By Doug Wright

Directed by David M. Jenkins

Extended! Oct. 20 – Nov. 13, 2011

Thu. – Sat. 8pm, Sun. 4pm

Tickets: $24.50

Shimberg Playhouse, Straz Center for the Performing Arts

Super acting ...The Marquis de Sade is Wright's anti-hero, and he's portrayed by a splendid actor, Giles Davies, supported by a solid group of players in Jobsite's account of the infamous sexual adventurer's final days in an insane asylum in 1807." – St. Petersburg Times
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Perversion. Pleasure. Pain. They soak the tales that drip from the ink-laden quills of the notoriously irreverent Marquis de Sade. Doctor Royer-Collard, head of Charenton Asylum, is visited by Renee Pelagie, wife of the asylum’s most notorious inmate. Furious that her husband’s sadomasochistic pornography has tarnished her reputation, she offers the Doctor any amount of money, if only her husband can be kept from writing.

After confiscating the Marquis’ quills and paper, the Abbe de Coulmier is surprised to find lascivious new stories circulating in public. The source? A lusty young seamstress has been smuggling material out of the asylum. Immediately, the Abbe bars the girl from seeing the Marquis, but ever resourceful, the Marquis pens his stories on his bedclothes in wine, blood and worse. Driven to a fury, the Abbe strips bare the Marquis and his cell, leaving nothing but stone and straw.

Undaunted, the Marquis devises a fantastic plan to whisper his stories from lunatic to lunatic, until the girl can pen the Marquis’ grisly tale. As the Abbe’s religious devotion clashes with the Marquis’s dedication to freedom of expression, the audience is treated to a tale of wit and irony, blasphemy and philosophy. Doug Wright’s remarkable work forcefully challenges themes of censorship, power, and extreme measures of rehabilitation


Quills theatrically depicts the last days of the infamous Marquis de Sade in the Charenton Asylum. It intensely examines, though often through dark humor, aspects of human sexuality, censorship, and art. It contains graphic verbalized sexual imagery culled from his writings, staged violence and nudity. It is only for adult audiences and is not for the squeamish or easily offended.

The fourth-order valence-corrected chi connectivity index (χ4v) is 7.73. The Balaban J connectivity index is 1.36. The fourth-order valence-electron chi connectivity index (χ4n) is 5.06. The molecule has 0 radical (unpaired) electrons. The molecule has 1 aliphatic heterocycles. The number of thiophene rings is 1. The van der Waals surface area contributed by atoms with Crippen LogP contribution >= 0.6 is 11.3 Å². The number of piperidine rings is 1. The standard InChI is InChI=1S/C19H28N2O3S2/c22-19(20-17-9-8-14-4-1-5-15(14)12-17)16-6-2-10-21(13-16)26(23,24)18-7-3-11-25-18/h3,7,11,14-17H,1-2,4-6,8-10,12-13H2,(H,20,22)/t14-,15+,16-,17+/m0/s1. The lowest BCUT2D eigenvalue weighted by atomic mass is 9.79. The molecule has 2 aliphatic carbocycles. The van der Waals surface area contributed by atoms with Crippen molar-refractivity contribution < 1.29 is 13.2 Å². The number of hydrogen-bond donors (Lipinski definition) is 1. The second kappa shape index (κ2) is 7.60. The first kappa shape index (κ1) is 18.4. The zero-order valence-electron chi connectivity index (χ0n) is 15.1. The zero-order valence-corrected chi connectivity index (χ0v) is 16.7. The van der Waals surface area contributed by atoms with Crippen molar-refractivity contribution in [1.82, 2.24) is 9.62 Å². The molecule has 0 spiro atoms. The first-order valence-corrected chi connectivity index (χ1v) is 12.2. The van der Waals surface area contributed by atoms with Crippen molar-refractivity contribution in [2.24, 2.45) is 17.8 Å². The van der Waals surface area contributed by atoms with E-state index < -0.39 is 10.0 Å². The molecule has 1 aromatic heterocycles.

We recommend researching the play further if you are concerned that the material would not be suitable for you or anyone in your party. This is not a staged version of the film, which was based on the play and in many respects is not as provocative as the live experience.

Giles Davies in Jobsite's Quills. (Photo by Brian Smallheer.)

Doug Wright's raffish new comedy, part theater of the ridiculous, part comedy of manners and part Grand Guignol, successfully blends intentional archness, grotesque exaggeration and bold humor to create a theatrical experience of real wit.

Exuberant theater-making… gory, depraved, revolting and – uh-oh – sentimental. On top of all that, the play has something to say about censorship and what happens when you try to suppress art… Smirky, gross-out fun with a purpose. It's an amazing show.

Cunningly structured and gorgeously written, with every phrase turned to a high, gleaming polish. Quills is a superb piece of writing.



Productions explore darkness and normality – Tampa Tribune

Quills – Creative Loafing

Cast & Crew

  • David M. Jenkins – Director
  • Miriam Rochford – Stage Manager


  • Giles Davies – The Marquis
  • Jon Gennari – Mssr Prioux / Lunatic
  • Matt Lunsford – Abbe de Coulmier
  • Owen Robertson – Dr. Royer-Collard
  • Nicole Jeannine Smith – Madeleine Leclerc / Madame Royer-Collard
  • Katrina Stevenson – Renee Pelagie


  • Danika Bartsh – Intern
  • Bridgette Dreher – Scenic Artist
  • Christen Hailey – Props / Special Effects
  • David M. Jenkins – Sound Designer
  • Greg Newcomb – Poster Artist
  • Brian M. Smallheer – Scenic and Lighting Designer
  • Katrina Stevenson – Costume Designer

Patron Reviews

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